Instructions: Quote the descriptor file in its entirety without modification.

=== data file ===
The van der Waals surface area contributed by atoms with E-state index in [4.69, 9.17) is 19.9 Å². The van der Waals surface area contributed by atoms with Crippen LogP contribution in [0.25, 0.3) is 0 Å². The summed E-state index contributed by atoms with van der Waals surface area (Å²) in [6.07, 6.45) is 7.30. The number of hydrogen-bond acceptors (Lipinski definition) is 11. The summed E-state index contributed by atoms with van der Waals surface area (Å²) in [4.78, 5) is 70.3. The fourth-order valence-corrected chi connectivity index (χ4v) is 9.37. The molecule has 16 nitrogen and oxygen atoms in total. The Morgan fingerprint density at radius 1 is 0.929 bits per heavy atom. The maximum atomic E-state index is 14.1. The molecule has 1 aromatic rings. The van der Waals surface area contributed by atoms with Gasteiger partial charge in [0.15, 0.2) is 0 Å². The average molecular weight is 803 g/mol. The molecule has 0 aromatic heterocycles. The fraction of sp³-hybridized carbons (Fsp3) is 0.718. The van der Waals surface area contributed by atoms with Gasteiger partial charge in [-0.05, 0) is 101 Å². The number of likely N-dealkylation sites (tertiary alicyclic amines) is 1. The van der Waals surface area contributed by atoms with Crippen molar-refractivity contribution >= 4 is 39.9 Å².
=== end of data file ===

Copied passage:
The van der Waals surface area contributed by atoms with E-state index in [4.69, 9.17) is 19.9 Å². The van der Waals surface area contributed by atoms with Crippen LogP contribution in [0.25, 0.3) is 0 Å². The summed E-state index contributed by atoms with van der Waals surface area (Å²) in [6.07, 6.45) is 7.30. The number of hydrogen-bond acceptors (Lipinski definition) is 11. The summed E-state index contributed by atoms with van der Waals surface area (Å²) in [4.78, 5) is 70.3. The fourth-order valence-corrected chi connectivity index (χ4v) is 9.37. The molecule has 16 nitrogen and oxygen atoms in total. The Morgan fingerprint density at radius 1 is 0.929 bits per heavy atom. The maximum atomic E-state index is 14.1. The molecule has 1 aromatic rings. The van der Waals surface area contributed by atoms with Gasteiger partial charge in [0.15, 0.2) is 0 Å². The average molecular weight is 803 g/mol. The molecule has 0 aromatic heterocycles. The fraction of sp³-hybridized carbons (Fsp3) is 0.718. The van der Waals surface area contributed by atoms with Gasteiger partial charge in [-0.05, 0) is 101 Å². The number of likely N-dealkylation sites (tertiary alicyclic amines) is 1. The van der Waals surface area contributed by atoms with Crippen molar-refractivity contribution >= 4 is 39.9 Å².